with Hezbollah remain in southern Lebanon, so all are legitimate targets of
Freedland makes a similar point. Echoing comments by the UN's Jan Egeland, he
says Hezbollah fighters are "cowardly blending" with Lebanon's civilian
population. It is difficult to know what to make of this observation. If Freedland
means that Hezbollah fighters come from Lebanese towns and villages and have
families living there whom they visit and live among, he is right. But exactly
the same can be said of Israel and its soldiers, who return from the battlefront
(in this case inside Lebanon, as they are now an invading army) to live with
parents or spouses in Israeli communities. Armed and uniformed soldiers can
be seen all over Israel, sitting in trains, queuing in banks, waiting with civilians
at bus stops. Does that mean they are "cowardly blending" with Israel's
Egeland and Freedland's criticism seems to amount to little more than blaming
Hezbollah fighters for not standing in open fields waiting to be picked off
by Israeli tanks and war planes. That, presumably, would be brave. But in reality,
no army fights in this way, and Hezbollah can hardly be criticized for using
the only strategic defenses it has: its underground bunkers and the crumbling
fortifications of Lebanese villages ruined by Israeli pounding. An army defending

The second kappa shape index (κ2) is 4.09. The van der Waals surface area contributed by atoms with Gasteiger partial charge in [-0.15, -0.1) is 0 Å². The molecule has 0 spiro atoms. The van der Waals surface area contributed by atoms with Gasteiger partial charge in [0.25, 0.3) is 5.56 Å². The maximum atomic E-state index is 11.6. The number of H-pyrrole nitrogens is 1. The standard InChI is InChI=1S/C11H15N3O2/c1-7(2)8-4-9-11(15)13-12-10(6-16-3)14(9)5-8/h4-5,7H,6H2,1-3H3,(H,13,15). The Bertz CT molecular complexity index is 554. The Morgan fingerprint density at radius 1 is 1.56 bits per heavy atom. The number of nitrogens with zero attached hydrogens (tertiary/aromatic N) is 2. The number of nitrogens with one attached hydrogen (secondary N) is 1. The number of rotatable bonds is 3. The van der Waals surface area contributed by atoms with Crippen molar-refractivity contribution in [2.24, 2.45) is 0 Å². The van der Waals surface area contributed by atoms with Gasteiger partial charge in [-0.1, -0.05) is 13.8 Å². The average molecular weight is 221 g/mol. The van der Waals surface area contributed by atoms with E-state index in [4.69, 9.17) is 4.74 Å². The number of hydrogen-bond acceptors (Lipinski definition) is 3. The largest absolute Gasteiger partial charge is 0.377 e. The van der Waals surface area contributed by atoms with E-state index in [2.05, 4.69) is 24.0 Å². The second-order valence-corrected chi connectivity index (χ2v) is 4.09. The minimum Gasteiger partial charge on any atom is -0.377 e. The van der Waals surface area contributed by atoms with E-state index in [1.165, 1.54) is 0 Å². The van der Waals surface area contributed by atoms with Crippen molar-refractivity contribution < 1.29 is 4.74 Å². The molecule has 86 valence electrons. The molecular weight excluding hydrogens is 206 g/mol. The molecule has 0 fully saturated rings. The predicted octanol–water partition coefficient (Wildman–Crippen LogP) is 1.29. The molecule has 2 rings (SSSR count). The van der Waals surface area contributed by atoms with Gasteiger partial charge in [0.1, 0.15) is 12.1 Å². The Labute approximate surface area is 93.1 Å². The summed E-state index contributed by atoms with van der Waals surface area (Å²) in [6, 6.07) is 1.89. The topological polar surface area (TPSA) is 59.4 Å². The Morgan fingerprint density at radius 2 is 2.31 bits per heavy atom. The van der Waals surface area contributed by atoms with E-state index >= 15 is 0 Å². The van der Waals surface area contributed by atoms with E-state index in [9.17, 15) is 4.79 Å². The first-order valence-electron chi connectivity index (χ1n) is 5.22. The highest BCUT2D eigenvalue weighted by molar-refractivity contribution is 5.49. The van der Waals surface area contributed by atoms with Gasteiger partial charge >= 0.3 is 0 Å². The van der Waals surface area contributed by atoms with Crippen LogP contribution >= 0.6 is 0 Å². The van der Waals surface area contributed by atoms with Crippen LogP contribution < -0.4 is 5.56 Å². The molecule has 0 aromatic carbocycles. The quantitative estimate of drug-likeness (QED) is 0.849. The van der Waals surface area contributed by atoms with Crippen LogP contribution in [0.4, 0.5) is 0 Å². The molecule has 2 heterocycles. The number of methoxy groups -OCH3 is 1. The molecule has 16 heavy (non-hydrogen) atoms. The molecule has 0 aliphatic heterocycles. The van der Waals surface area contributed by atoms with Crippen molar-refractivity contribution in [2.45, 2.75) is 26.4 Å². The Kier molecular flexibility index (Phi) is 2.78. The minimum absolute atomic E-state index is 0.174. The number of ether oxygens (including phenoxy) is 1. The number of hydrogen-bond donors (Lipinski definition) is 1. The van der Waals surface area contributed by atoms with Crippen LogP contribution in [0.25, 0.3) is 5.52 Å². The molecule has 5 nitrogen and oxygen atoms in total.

itself from invasion has to make the most of whatever protection it can find
as long as it does not intentionally put civilians at risk. But HRW's
research shows convincingly that Hezbollah is not doing this.
So if Israeli officials have been deceiving us about what has been occurring
inside Lebanon, have they also been misleading us about Hezbollah's rocket attacks
on Israel? Should we take at face value government and army statements that
Hezbollah's strikes into Israel are targeting civilians indiscriminately, or
do they need more serious investigation?
Although we should not romanticize Hezbollah, equally we should not be quick
to demonize it either unless there is convincing evidence suggesting
it has been firing on civilian targets. The problem is that Israel has been
abusing very successfully its military censorship rules governing both its domestic
media and the reporting of visiting foreign journalists to prevent meaningful
discussion of what Hezbollah has been trying to hit inside Israel.
I live in northern Israel in the Arab city of Nazareth. A week into the war
we were hit by Hezbollah rockets that killed two young brothers. The attack,
it was widely claimed, was proof either that Hezbollah was indiscriminately
targeting civilians (so indiscriminately, the argument went, that it was hitting
fellow Arabs) or that the Shi'ite militia was so committed to a fanatical war
against the Judeo-Christian world that it was happy to kill Nazareth's Christian
Arabs too. The latter claim could be easily dismissed: it depended both on a
"clash of civilizations" philosophy not shared by Hezbollah and on
the mistaken assumption that Nazareth is a Christian city, when in fact, as
is well-known to Hezbollah, Nazareth has a convincing Muslim majority.
But to anyone living in Nazareth, it was clear the rocket attack on the city
was not indiscriminate either. It was a mistake something Nasrallah quickly
confirmed in one of his televised speeches. The real target of the strike was
known to Nazarenes: close by the city are a military weapons factory and a large
army camp. Hezbollah knows the locations of these military targets because this